Pristoupil, T. I., Chromatog. Rev., 12 (1970) 109-125 describes the use of nitrocellulose filters in chromatography and electrophoresis. Chromatography in aqueous solution was performed with a nitrocellulose membrane in a horizontal position in a plexiglass chamber. Proteins were detected by immersing the membrane in a staining solution, and other substances were detected by usual spray or sandwich techniques. On the intact membrane, proteins having a molecular weight of the order of 105 and higher were firmly adsorbed on the membrane while peptides, amino acids and other low-molecular substances of hydrophilic character migrated with the front of the developing solution. For electrophoresis, it was necessary to impregnate the membrane with neutral detergents to prevent the high adsorption of proteins. Also immunochromatography of rabbit anti-bovine serum and immunochemically inactive normal rabbit serum on a membrane with bovine serum adsorbed thereto is described. The antigen-antibody complex gave a distinct spot at the start, while the immunochemically inactive proteins migrated without any marked adsorption. Thus, no “true” chromatography of components seems to have been obtained neither in the intact (or plain) membrane nor in the antibody-coated membrane but rather either firm binding or no binding at all.
There is therefore a need for an analytical method and apparatus which permit the determination of heteroforms of biomolecules and by which assays may be performed more quickly and more easily than by the prior art methods and apparatuses, respectively.
Accordingly, it is an object of the present invention to provide a determination method which overcomes the shortcomings of the prior art methods and which readily permits quick and reliable determination of all heteroforms of biomolecules, such as isoforms, even in a complex sample. It is a further object of the present invention to provide a determination method which may be performed on a single plate, sheet or chip. Still another object of the present invention is to provide a simple and easy-to-use apparatus of plate, sheet or chip type for performing the method of the present invention.
According to the present invention, the above and other objects and advantages are obtained by a method wherein analytes (such as isoforms) in an aqueous sample are separated in a flow matrix which permits capillary force assisted fluid flow therethrough, especially a planar flow matrix such as a chromatographic membrane (e.g. an ion exchange membrane). To determine the separated analytes, this being the gist of the invention, the separated analytes are eluted from the separation area of the flow matrix in a direction substantially transverse to the separation direction to migrate to a capture zone with immobilized reactant (such as a single immobilized antibody common to all the analytes), usually in the form of a line or band, where the eluted analytes are captured. There, the analytes may be detected and determined by the addition of a detection reagent capable of binding to the captured analytes. The detection reagent may e.g. be a suitably labelled antibody directed to the isoform, such as an antibody labelled by a black-coloured particle. In the latter case, for example, the varying colour intensity along the detection line or band may be readily detected and quantified by means of a scanner.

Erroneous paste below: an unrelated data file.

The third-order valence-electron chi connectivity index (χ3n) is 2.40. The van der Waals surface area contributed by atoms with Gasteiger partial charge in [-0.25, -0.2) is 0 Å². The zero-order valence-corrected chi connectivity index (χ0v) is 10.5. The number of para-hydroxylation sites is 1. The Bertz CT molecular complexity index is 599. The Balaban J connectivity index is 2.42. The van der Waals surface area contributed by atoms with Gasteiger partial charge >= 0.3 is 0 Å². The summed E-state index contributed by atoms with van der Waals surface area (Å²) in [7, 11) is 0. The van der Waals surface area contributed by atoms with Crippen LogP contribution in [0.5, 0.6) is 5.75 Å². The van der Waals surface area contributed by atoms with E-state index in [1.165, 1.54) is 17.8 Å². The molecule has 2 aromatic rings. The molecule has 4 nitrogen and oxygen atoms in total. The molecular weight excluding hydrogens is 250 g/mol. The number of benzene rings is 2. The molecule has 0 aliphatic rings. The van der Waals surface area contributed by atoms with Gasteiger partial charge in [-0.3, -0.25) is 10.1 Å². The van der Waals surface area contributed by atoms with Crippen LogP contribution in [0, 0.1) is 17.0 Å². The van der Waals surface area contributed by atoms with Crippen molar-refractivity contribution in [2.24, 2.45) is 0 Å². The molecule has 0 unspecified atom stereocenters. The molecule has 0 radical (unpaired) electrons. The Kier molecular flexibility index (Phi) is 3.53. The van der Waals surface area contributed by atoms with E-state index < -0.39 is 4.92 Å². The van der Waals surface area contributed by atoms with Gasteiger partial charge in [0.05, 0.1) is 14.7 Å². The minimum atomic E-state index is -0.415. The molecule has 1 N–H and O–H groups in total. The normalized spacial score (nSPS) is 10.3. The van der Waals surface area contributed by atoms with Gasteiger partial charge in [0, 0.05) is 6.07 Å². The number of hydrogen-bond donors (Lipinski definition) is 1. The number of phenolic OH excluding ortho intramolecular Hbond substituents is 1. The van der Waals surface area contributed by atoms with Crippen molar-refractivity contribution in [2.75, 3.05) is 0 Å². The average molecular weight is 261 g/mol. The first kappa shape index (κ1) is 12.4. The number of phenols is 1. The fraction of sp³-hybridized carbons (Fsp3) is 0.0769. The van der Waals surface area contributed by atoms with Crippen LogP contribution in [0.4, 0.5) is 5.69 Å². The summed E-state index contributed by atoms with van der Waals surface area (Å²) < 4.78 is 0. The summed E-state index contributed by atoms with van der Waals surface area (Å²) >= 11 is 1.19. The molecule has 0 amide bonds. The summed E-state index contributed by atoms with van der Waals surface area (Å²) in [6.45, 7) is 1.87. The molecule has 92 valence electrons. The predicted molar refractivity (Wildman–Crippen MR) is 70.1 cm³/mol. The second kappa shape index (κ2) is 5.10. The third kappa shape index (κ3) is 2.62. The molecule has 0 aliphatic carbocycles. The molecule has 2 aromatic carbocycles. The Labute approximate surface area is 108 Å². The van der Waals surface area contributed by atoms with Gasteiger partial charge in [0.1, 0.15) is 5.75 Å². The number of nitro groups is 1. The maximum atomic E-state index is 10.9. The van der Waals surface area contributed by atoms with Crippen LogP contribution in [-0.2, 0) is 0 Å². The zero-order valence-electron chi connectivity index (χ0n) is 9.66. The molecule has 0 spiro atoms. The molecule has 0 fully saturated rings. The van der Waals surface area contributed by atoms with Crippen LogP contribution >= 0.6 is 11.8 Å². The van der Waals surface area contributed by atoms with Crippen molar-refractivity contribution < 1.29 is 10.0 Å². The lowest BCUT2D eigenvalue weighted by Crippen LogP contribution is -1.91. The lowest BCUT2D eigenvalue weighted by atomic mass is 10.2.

Essentially aqueous systems are used in the separation and elution steps. “Essentially aqueous” means here that the system is either completely aqueous or may contain a small amount, not more than about 3%, of one or more other solvents. Preferably, about 99%, more preferably about 99.5%, usually at least about 99.9% of the essentially aqueous system is water.
Thus, in one aspect the present invention provides a method for qualititative, semi-quantitative or quantitative determination of at least two analytes in an aqueous sample containing or suspected of containing said analytes, said method comprising the steps of:
(i) providing a flow matrix comprising a separation zone extending in a first dimension thereof, and a detection zone extending in said first dimension in a spaced parallel relationship with the separation zone, said detection zone comprising an immobilized reagent capable of capturing said analytes through biospecific interaction therewith,
(ii) applying said sample to the flow matrix at or upstream of said separation zone,